The results for the PRRSV ELISA model were not associated with the PCVAD outbreak likely due to data management issues identified in the study. Case submissions were not always clearly identified as to whether they were for monitoring or diagnostic purposes. Consequently, some submissions misclassified as diagnostic submissions were actually associated with routine farm monitoring and not part of a disease investigation. During the initial data management process, case submissions and test requests associated with semen specimens were dropped, as they were felt to represent herd monitoring for PRRSV instead of a disease investigation process. The ELISA, however, uses a serum sample that detects antibody, whereas the PCR, that detects antigen, is routinely performed on semen for boar stud herd PRRSV monitoring. Consequently, when cases associated with semen specimens were excluded, the PRRSV PCR data was likely more representative of true diagnostic cases versus monitoring cases.
The results of the PRRSV ELISA model may have also been influenced by many herd management and demographic changes that occurred in the Ontario swine industry during the study period. The number of total hogs in the province grew and the industry consolidated, with farms becoming larger and more species specialized
This study highlights the importance of data quality at the time of collection. Mandatory field requirements on laboratory submission forms, such as those used by Gibbens et al., (2008), could improve upon the classification of monitoring versus diagnostic type cases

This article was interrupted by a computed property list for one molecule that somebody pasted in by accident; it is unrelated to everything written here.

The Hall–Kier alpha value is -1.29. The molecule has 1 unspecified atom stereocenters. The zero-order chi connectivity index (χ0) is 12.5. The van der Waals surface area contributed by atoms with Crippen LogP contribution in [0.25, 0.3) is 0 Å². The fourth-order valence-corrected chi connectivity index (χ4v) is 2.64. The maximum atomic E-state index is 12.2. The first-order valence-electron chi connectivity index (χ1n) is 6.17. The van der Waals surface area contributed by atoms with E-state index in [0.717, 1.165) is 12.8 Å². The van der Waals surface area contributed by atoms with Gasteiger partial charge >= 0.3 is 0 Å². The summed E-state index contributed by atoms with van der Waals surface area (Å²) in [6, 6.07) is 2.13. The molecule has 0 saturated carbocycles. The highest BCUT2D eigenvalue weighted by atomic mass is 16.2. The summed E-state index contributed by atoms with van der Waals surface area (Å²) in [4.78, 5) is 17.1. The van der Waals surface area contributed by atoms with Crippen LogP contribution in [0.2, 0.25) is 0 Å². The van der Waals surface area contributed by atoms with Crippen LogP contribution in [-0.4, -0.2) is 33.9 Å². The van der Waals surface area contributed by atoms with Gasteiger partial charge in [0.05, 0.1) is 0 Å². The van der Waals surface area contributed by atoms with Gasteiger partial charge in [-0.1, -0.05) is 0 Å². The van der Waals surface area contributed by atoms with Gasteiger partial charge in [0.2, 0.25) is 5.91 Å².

The AHL is the largest veterinary diagnostic laboratory in Ontario and is the predominant laboratory used for swine diagnostics by practicing veterinarians in the province
A bias that presents itself in this study, as well as other studies using laboratory derived data for disease surveillance purposes, is that the pigs being tested by the AHL represent farms/producers that seek veterinary professional services. While a large proportion of herds in Ontario probably seek the advice of veterinarians
Future studies should employ surveillance monitoring and statistical tools to further investigate the usefulness of monitoring counts or clusters of negative test results. The application of cumulative sumbased (CUSUM) methods and other cluster detection techniques, such as the scan statistic, to the count or proportion of tests results should be considered
Conclusions
This study showed that during the PCVAD outbreak in Ontario from December 2004  May 2006, the probability of a positive PRRSV PCR at the AHL decreased. We conclude that when an increase in negative test results occurs (or decrease in positivity) it suggests that a new disease agent may be emerging in the population. PRRSV ELISA positivity did not yield a similar significant association possibility due to incomplete information associated with the test request at the time of submission. The results of this study support the importance of practitioners providing accurate and complete demographic and clinical history information on submission forms when requesting tests from a diagnostic laboratory.
Future research initiatives should be focused on CUSUMbased and cluster detection techniques for outbreak detection using the results of test requests made by veterinarians to diagnostic laboratories. To the authors’ knowledge this is the first study to document how a novel swine disease outbreak influenced the results of PRRSV tests requested by veterinarians.
Competing interest
The authors declare no conflict of interest.
Authors’ contributions
All authors were involved with the analysis and the interpretation of the data and with the revising of the manuscript critically for intellectual content. TO performed the cleaning and manipulation of the data, statistical analysis, and drafting and revising of the manuscript. All authors read and approved the final manuscript.
Acknowledgements
The authors would like to thank the Ontario Ministry of Agriculture and Rural Affairs (OMAFRA), the Canadian Animal Health Surveillance Network (CAHSN), and the Ontario Veterinary College Fellowship Program for their funding support. The authors thank the Animal Health Laboratory for providing the laboratory test request data and for their assistance with this project.